Thailand averts a political crisis

Thailand's Constitutional Court ruled that the prime minister can move ahead with constitutional reform, dismissing a complaint that his party was plotting to overthrow the monarchy.

Sukree Sukplang/Reuters
Thai activists listen as the verdict is given at the Constitutional Court in Bangkok on Friday, July 13.

Thailand's Constitutional Court defused a potential political crisis Friday by dismissing a complaint that the ruling party's attempt to amend the constitution amounted to plotting to overthrow the monarchy.

Had the court sustained the complaint, it could have ordered Prime Minister Yingluck Shinawatra's party dissolved just a year after the landslide election that brought it to power. Many feared such a ruling would have provoked mass street protests and possible violence.

Thailand's constitution was written in 2007 under an interim, unelected government temporarily in power after a military coup. Seeing the charter as undemocratic, lawmakers from Yingluck's Pheu Thai Party wanted to establish a drafting committee to amend it.

In reading the compromise verdict, judge Nurak Marpraneet said the charter could be amended section by section, though it could not be entirely rewritten.

Nurak then said "there are not enough facts to show" that the charter amendment aimed to topple the constitutional monarchy. "What the complainants indicated in the petition was merely speculation," he said.

Test of Thailand's government

The complex legal case was the latest convulsion of a sometimes-violent tug-of-war between allies and adversaries of the exiled billionaire Thaksin Shinawatra, the populist former prime minister who was overthrown six years ago. It also marked one of the biggest tests yet of the stability of the government led by Yingluck, Thaksin's sister, whose election victory was widely viewed as a referendum on Thaksin's rule.

Pheu Thai lawmaker Korkaew Pikulthong said the decision set a bad precedent, giving the court "the authority to intervene in the affairs of the legislative branch."

Nevertheless, the decision "has eased tension among the public, and that's somewhat acceptable," said Korkaew, who is also a leader of the allied pro-Thaksin Red Shirt movement that occupied downtown Bangkok for two months in 2010.

Too much power?

The Constitutional Court is closely identified with a conservative, elite establishment that has long seen Thaksin's popularity as a threat to its own power and influence. There are complaints the court wields too much power and that its rulings serve political aims; its judges have removed two Thaksin-allied prime ministers in the last four years, and they have dissolved major political parties and banned top politicians from politics.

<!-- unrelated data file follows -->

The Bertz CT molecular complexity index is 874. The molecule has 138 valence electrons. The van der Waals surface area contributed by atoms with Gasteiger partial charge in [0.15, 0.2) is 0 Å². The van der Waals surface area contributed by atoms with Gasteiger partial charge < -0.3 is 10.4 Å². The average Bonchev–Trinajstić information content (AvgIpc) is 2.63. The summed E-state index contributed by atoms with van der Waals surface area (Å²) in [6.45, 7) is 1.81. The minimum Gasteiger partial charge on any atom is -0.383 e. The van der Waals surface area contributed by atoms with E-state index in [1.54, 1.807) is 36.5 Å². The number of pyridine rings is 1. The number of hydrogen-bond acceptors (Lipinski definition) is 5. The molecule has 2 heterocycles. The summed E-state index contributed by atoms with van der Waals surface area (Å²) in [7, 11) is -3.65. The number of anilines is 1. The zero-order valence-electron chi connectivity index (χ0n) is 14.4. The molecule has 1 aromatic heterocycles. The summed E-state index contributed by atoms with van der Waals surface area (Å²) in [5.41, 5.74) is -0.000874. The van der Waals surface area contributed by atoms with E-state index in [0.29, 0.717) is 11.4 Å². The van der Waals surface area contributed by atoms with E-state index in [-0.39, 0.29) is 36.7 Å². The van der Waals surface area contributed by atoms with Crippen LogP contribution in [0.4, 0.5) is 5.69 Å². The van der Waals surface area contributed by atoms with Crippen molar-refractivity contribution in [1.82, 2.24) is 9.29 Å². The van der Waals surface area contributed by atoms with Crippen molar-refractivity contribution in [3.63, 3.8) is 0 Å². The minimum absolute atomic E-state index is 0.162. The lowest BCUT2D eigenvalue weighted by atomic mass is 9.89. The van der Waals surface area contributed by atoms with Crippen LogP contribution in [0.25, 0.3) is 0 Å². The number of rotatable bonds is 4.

The 2007 charter drafted a year after the military coup was approved by Thai voters, but they had no real option if they wished to see constitutional rule and electoral democracy quickly restored.

In concern over Thaksin's substantial election mandate, the new constitution sought to limit the power of elected politicians, changing the Senate from an all-elected body back to a partly appointed one. It also strengthened the power of independent state agencies and the judiciary.

"This is a system designed by the coup-makers," said Chaturon Chaisang, another senior Pheu Thai member.

The Constitutional Court has "the power to remove the prime minister, dissolve parties they don't like — to overthrow governments they don't like," he said. "That's the problem. That's not democracy ... that's why" the constitution needs to be amended.

Changes to the Constitution

Speaking before the ruling, Wiratana Kalayasiri, a lawmaker from the opposition Democrat Party and one of the complainants in the case, said the issue was that proponents of constitutional change want to redraft the entire document, although the ruling party has not made their intentions clear either way. "The charter only allows the constitution to be amended, but not totally rewritten," he said.

Yingluck's party has so far said it only wants to set up a 99-member drafting committee, and the court case involved changing one amendment that would enable them to begin that process.

Under the terms of Friday's court ruling, the lawmakers who want to amend the charter would have to change the legislation so that it would tackle each section individually, or possibly arrange a voter referendum.

Another complainant, ex-senator Warin Thiemcharas, said after the verdict that he "respected the court's ruling and found all points the court made to be valid. This means I've completed my duty as a complainant."

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